Lalu sayabertanya, “What is actually our problem?” Jawaban Ben: pendidikan. Salah satu yang dia sebutkan adalah sistem dan kurikulum yang terus berubah, chaotic all the time, sehingga kita tidak pernah melihat hasil baiknya. Hasil dari suatu sistem pendidikan sejatinya baru dapat dilihat puluhan tahun ke depan sewaktu produknya mengisi lini usia produktif dan menumpu (dan memimpin?) sebuah bangsa.

Kalau saya pikir-pikir lagi mengenai kurikulum pendidikan di Indonesia, setidaknya zaman saya sekolah dulu (1995 – 2007) memang terlalu banyak muatannya. Mulai dari matematika, pengetahuan alam, sejarah, bahkan dulu saya sempat harus belajar PLKJ (Pendidikan Lingkungan dan Kesenian Jakarta). Semuanya ada ujiannya dan semuanya diukur dengan nilai ujian.

Di sekolah, setidaknya zaman saya dulu, tidak ada penilaian mengenai tata cara berdiskusi, mendengarkan, atau menghargai pendapat orang lain. Tidak diprioritaskan cara memahami dan mengkritisi bacaan. Tidak diajarkan mengeksplorasi pandangan dari sisi atau pihak lain. Beruntung hal-hal tersebut saya dapatkan dari orang tua saya.

Di sekolah, setiap akhir semester dibuat rangking; ditentukan siapa yang juara dan tidak juara diukur dari kemampuan rata-ratanya dalam 12 mata pelajaran yang bervariasi. Sebagai pelajar kita dituntut untuk bisa semua dan mendapat nilai sebesar-besarnya. Adalah manusiawi jika masing-masing anak tidak sama kepintaran dan kebisaannya, namun karena terpaksa bisa akhirnya contek-menyontek menjadi jalan keluarnya. Toh hasil akhirnya berupa angka. Dapat ditebak, segera setelah seorang anak berhasil menyontek, hal tersebut berlanjut menjadi kebiasaan. Penghargaan terhadap proses pun hilang.

Menurut saya masuk akal jika kita kemudian terbentuk menjadi orang-orang yang pemalas dan ingin serba instan namun di saat yang sama kompetitif. Pokoknya menyelamatkan diri sendiri dulu, empati? Apa itu? Mental ini kemudian semakin menjadi karena jumlah penduduk Indonesia yang sangat banyak dan terbatasnya kesempatan yang ada. Ruang untuk berempati pada nasib orang lain pun nyaris nihil.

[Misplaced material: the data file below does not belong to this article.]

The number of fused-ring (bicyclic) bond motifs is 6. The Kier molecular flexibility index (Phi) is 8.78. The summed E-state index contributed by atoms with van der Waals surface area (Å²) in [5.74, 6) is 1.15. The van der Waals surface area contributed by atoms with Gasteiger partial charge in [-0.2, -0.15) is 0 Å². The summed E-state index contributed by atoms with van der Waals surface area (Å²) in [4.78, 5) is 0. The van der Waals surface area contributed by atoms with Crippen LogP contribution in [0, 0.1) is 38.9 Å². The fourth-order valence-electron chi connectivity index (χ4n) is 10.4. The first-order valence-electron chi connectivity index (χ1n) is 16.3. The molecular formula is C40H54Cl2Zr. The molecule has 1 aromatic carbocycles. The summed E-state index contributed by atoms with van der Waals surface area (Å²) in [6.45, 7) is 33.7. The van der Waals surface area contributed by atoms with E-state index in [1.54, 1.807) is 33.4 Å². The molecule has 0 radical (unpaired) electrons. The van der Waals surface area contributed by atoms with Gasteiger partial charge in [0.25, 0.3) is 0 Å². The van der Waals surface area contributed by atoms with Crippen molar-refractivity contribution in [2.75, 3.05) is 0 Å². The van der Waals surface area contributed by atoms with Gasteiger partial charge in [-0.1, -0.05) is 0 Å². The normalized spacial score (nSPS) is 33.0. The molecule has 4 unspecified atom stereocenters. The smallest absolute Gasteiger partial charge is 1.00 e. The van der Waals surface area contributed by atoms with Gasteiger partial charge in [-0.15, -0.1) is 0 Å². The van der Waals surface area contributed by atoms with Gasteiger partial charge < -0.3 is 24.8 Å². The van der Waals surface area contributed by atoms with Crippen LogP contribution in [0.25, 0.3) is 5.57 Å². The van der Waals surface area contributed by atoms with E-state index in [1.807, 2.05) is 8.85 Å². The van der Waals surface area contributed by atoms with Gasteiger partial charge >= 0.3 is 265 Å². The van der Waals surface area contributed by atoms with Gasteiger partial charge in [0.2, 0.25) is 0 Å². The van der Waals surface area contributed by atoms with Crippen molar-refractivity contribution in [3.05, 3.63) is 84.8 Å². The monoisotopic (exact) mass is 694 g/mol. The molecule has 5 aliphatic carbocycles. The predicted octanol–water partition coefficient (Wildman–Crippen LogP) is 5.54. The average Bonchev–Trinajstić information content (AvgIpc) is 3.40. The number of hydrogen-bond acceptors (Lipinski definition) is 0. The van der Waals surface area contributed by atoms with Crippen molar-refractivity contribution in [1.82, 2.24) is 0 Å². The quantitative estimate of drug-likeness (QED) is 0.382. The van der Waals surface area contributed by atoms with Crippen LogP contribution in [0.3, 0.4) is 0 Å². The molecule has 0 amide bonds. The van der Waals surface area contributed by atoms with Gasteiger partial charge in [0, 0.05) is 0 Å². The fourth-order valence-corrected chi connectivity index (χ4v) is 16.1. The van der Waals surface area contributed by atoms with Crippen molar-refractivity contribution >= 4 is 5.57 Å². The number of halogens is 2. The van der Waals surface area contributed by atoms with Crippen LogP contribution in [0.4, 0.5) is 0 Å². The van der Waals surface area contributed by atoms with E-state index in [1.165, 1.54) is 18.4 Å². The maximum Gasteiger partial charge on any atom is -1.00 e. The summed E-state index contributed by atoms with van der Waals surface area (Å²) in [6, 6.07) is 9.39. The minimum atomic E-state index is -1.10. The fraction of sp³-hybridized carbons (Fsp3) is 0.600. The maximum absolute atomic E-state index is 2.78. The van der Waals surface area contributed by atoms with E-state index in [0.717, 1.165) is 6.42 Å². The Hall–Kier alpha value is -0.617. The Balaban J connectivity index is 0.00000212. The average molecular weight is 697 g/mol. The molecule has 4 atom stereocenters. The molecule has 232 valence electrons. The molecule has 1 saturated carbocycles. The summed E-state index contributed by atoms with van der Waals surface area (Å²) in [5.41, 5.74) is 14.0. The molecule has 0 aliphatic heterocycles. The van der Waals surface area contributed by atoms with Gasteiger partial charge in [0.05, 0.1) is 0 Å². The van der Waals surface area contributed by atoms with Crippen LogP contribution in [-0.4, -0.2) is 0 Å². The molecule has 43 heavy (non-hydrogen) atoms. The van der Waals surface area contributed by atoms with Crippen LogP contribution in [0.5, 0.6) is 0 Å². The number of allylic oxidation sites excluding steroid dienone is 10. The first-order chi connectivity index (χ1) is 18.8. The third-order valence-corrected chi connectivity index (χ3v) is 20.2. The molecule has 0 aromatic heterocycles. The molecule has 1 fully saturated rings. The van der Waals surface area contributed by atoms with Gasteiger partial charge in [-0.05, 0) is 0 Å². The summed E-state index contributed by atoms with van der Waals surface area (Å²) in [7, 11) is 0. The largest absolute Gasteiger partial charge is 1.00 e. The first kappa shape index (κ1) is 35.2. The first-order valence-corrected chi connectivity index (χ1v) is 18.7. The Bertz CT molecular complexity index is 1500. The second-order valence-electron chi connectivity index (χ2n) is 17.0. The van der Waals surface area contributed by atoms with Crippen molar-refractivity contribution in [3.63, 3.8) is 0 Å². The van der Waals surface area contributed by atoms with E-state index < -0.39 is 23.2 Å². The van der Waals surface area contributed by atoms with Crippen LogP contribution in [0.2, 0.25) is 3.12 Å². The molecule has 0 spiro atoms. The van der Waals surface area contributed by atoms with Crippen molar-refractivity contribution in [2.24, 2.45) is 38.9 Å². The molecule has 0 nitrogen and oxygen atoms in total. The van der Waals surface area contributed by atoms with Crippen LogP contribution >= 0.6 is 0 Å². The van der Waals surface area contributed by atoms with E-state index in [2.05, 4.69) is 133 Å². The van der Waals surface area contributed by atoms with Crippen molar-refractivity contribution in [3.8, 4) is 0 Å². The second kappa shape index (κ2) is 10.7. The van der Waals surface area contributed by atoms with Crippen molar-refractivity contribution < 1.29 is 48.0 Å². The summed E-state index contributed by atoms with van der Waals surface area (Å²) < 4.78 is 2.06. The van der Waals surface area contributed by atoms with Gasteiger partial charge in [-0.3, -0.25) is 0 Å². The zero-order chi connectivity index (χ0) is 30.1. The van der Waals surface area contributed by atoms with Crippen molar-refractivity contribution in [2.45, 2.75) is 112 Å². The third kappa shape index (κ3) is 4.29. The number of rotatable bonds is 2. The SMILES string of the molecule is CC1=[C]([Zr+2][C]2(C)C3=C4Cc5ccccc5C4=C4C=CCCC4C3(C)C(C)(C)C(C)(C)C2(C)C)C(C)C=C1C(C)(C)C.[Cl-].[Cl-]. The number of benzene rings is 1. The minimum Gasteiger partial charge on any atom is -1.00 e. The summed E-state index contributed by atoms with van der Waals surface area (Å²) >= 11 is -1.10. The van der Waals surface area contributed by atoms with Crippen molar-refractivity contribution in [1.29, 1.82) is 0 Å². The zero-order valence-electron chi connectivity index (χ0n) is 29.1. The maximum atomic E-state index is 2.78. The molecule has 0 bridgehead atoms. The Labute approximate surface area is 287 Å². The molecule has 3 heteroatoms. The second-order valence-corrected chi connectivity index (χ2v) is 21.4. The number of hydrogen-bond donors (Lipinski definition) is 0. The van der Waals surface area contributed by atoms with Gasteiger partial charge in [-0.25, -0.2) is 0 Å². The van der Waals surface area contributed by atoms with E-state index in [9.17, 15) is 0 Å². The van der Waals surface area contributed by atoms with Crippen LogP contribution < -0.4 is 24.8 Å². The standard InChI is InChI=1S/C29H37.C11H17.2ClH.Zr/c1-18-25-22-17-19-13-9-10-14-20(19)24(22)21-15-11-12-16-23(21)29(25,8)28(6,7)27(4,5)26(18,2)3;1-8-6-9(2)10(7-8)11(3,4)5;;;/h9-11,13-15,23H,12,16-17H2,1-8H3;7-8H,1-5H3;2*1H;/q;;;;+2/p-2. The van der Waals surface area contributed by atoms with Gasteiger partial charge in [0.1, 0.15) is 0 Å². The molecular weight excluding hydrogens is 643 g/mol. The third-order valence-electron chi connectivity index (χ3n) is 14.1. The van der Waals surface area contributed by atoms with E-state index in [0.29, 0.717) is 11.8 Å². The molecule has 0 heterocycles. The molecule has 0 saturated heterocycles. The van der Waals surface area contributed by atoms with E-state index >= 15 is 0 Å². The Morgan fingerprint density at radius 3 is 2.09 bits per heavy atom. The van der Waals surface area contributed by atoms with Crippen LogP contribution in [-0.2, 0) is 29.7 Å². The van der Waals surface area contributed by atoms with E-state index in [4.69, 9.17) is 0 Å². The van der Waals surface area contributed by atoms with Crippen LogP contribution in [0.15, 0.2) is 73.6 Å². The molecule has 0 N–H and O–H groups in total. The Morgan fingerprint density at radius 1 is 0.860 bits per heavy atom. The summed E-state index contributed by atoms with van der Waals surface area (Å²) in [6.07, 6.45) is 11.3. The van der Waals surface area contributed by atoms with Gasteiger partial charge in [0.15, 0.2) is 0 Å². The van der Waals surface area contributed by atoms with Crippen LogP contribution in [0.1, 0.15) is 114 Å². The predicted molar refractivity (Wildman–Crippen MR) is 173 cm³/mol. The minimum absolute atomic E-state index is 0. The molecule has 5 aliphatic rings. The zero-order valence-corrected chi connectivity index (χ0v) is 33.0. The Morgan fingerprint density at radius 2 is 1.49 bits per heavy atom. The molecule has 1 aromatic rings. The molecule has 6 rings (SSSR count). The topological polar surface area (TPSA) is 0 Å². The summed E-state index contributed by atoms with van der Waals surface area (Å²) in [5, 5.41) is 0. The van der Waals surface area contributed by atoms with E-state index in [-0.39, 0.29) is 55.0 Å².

Tidak perlu jauh-jauh lah menunjuk orang lain deh. Diri saya sendiri adalah contoh nyata. Di hati kecil saya, saya ingin menjadi guru atau membuka lapangan pekerjaan yang memberdayakan orang kecil, atau mungkin menjadi social worker. Namun kalau mau realistis, kapan bisa beli rumah? Rumah di Bekasi saja sekarang harganya milyaran. Bukan tidak mungkin seandainya nanti sudah terbeli rumah, pikiran saya sudah masuk fase, “Wah, masih harus nabung untuk menyekolahkan anak sebaik-baiknya.” Susah sekali memang kalau mau tidak menjadi oportunis. Nggak tau deh kalau Mas Anang :p

Waktu jalan-jalan di London bersama suami, kami cukup sering ngobrol sambil iri dengan Inggris; keteraturannya, kemajuannya, pendidikannya, sampai bagaimana seni dan budaya berkembang dengan baik di sana. Suami saya bilang, “Ya tapi memang nggak bisa dibandingin sama Indonesia. Kita tertinggal ratusan tahun sih, nggak bisa langsung catch up sama mereka.” Kami lalu sampai pada kesimpulan, it takes generation to bring a country, a nation, to be better.

Then why don’t we be it? Kenapa nggak kita yang memulainya? Menyebarkannya dan menurunkan nilai-nilai yang lebih baik ke adik-adik kita, anak dan ponakan maupun cucu-cucu kita kelak?

Bagaimana kalau kita berhenti mengeluh dan mulai menyebarkan pikiran positif? Kembali membuka ruang empati dan mengajarkan kepada yang lebih muda tentang bagaimana mendengar dan membuka pikiran. Tentang bagaimana berdiskusi supaya tidak memalukan seperti para anggota dewan. Tentang bagaimana berjuang dan menikmati proses. Mendidik mereka di rumah dan masayarakat (jika tidak di sekolah) tentang bagaimana menjadi pemenang dan angka yang terbesar bukan segalanya, juga memaafkan jika nilai ujian mereka jelek.

Mengutip Mahatma Gandhi, “Be the change you wish to see.” Mengutip juga kata Aa Gym, “Mulai dari diri sendiri, mulai dari hal-hal kecil, dan mulai dari sekarang.”

Semoga generasi selanjutnya lebih baik dari generasi Mas Anang ya :)

Jadi gimana Ceu Popong? Udah ketemu palunya? :p